You never really know or appreciate just what one little finger joint can do for you -- until you lose the ability to move it. But patients with osteoarthritis of the interphalangeal (IP) joint can testify that pain limits function and even movement of the other finger joints.
It is possible to replace damaged joints these days -- even finger joints like the interphalangeal (IP) joint. That's the middle finger joint between the large knuckle and the tip of the finger. But does replacing the degenerated IP joint restore normal motion and function?
Early reports after interphalangeal (IP) joint replacements said, 'Yes! Good results!" But the authors of this report suggest differently. One surgeon replaced 31 IP joints in the hands of 17 patients and then followed them for at least two years. Most were followed for an average of four years (or more).
Results were measured using pain, finger joint motion, finger and hand function, and X-ray findings. X-rays were used to look at alignment of the implants including subsidence (sinking of the implant down into the bone) and implant failure (fracture, dislocation). Activities of daily living and patient satisfaction were also assessed as important outcome measures.
What they found was that like the results reported from other studies, in the early months, patients experienced significant improvements in pain, motion, and function. But over time, significant problems developed.
Pain persisted. Complications occurred that required additional surgeries. For example, there were five joint dislocations, one fracture, and 11 complaints of finger squeaking. Some joints just wouldn't move at all while in others the implant loosened creating an unstable joint. In quite a few cases, the implant shifted and moved until it had migrated right out of the bone!
The surgeon performing the study attributed these complications to the particular type of implant he was using (a pyrolytic carbon resurfacing joint replacement). When he tallied up all the problems and saw how unhappy his patients were with the results, he stopped using this particular type of implant.
The material (pyrolytic carbon) is supposed to wear well and last a long time. It has the added advantage of stimulating bone growth, which is important to help the body create a stable implantation. But as the results of this study show, the benefits didn't last.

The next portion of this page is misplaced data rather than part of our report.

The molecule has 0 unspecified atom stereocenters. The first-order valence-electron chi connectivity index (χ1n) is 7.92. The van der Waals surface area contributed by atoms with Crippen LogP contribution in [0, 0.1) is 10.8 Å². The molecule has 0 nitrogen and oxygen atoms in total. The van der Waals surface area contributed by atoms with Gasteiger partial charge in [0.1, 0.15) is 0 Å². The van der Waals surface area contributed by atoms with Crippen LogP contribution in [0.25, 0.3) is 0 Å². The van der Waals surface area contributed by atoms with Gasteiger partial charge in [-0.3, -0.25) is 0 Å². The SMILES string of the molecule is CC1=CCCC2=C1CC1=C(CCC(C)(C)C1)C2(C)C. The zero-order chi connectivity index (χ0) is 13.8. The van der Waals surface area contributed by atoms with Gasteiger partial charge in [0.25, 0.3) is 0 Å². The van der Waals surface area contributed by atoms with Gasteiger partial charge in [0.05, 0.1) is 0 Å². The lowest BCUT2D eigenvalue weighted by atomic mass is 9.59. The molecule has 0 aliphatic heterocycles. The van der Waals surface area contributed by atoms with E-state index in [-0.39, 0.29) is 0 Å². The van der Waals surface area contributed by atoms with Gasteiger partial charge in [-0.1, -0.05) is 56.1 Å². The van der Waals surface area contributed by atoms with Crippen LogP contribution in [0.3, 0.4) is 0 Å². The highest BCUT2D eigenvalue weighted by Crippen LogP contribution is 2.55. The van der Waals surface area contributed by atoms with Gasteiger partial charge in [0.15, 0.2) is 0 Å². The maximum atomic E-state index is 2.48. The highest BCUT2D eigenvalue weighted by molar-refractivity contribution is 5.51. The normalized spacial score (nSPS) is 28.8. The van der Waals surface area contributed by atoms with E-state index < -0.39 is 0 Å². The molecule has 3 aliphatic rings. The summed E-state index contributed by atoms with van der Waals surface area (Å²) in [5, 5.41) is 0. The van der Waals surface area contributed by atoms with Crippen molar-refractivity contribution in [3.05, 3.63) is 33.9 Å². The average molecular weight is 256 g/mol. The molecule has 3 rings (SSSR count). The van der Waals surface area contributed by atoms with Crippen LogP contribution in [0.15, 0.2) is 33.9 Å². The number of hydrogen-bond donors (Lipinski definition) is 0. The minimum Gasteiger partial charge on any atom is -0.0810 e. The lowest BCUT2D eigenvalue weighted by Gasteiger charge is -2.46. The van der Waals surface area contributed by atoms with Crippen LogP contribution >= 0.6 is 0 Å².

With 60 complications in 28 joints, a different strategy is needed. The need for good finger pinch and grip strength in everyday activities is just too important. Good short-term results aren't enough if long-term results aren't as good if not better.
In this study group, the patients who received the pyrolytic carbon resurfacing interphalangeal implant either had a revision surgery with a different type of implant (silicone) put in place or they had the joint fused.
Fusion of the IP joint is unfortunate because the result is often the inability to pick up and/or handle small objects. Try going a day without being able to do that and you'll appreciate how disabling it can be to lose IP motion and function.
The authors hope the pyrolytic carbon implant will be improved upon and yield better results in the future. The results of this long-term study may assist in showing the manufacturers of the device just what the problems are and how to address them.
Reference: Thomas M. Sweets, MBA, MD, and Peter J. Stern, MD. Pyrolytic Carbon Resurfacing Arthroplasty for Osteoarthritis of the Proximal Interphalangeal Joint of the Finger. In The Journal of Bone and Joint Surgery. August 3, 2011. Vol. 93-A. No. 15. Pp. 1417-1425.